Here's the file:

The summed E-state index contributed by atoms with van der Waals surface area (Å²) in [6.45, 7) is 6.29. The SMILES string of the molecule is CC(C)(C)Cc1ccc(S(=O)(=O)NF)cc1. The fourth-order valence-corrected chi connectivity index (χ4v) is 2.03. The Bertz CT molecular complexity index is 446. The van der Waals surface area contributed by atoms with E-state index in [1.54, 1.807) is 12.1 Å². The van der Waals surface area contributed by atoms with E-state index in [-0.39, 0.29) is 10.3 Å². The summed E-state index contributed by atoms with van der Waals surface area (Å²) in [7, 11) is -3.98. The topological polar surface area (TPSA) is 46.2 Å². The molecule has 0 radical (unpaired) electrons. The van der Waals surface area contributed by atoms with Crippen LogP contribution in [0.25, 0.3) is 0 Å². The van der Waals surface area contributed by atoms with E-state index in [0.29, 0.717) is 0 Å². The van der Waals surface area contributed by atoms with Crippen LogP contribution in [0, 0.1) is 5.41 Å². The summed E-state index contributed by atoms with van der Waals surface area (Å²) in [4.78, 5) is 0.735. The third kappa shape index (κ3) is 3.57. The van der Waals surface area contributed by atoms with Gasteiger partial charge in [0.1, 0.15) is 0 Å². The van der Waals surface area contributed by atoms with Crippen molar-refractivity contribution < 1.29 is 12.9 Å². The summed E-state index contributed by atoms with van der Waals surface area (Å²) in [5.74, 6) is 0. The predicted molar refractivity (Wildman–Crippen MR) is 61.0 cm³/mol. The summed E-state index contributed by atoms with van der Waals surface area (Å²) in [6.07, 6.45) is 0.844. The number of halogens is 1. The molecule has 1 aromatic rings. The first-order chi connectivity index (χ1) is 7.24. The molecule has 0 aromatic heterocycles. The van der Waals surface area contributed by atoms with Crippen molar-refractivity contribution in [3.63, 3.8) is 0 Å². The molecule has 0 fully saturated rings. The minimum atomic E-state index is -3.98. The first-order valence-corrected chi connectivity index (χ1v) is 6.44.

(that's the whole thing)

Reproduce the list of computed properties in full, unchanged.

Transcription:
The summed E-state index contributed by atoms with van der Waals surface area (Å²) in [6.45, 7) is 6.29. The SMILES string of the molecule is CC(C)(C)Cc1ccc(S(=O)(=O)NF)cc1. The fourth-order valence-corrected chi connectivity index (χ4v) is 2.03. The Bertz CT molecular complexity index is 446. The van der Waals surface area contributed by atoms with E-state index in [1.54, 1.807) is 12.1 Å². The van der Waals surface area contributed by atoms with E-state index in [-0.39, 0.29) is 10.3 Å². The summed E-state index contributed by atoms with van der Waals surface area (Å²) in [7, 11) is -3.98. The topological polar surface area (TPSA) is 46.2 Å². The molecule has 0 radical (unpaired) electrons. The van der Waals surface area contributed by atoms with Crippen LogP contribution in [0.25, 0.3) is 0 Å². The van der Waals surface area contributed by atoms with E-state index in [0.29, 0.717) is 0 Å². The van der Waals surface area contributed by atoms with Crippen LogP contribution in [0, 0.1) is 5.41 Å². The summed E-state index contributed by atoms with van der Waals surface area (Å²) in [4.78, 5) is 0.735. The third kappa shape index (κ3) is 3.57. The van der Waals surface area contributed by atoms with Gasteiger partial charge in [0.1, 0.15) is 0 Å². The van der Waals surface area contributed by atoms with Crippen molar-refractivity contribution < 1.29 is 12.9 Å². The summed E-state index contributed by atoms with van der Waals surface area (Å²) in [5.74, 6) is 0. The predicted molar refractivity (Wildman–Crippen MR) is 61.0 cm³/mol. The summed E-state index contributed by atoms with van der Waals surface area (Å²) in [6.07, 6.45) is 0.844. The number of halogens is 1. The molecule has 1 aromatic rings. The first-order chi connectivity index (χ1) is 7.24. The molecule has 0 aromatic heterocycles. The van der Waals surface area contributed by atoms with Crippen molar-refractivity contribution in [3.63, 3.8) is 0 Å². The molecule has 0 fully saturated rings. The minimum atomic E-state index is -3.98. The first-order valence-corrected chi connectivity index (χ1v) is 6.44.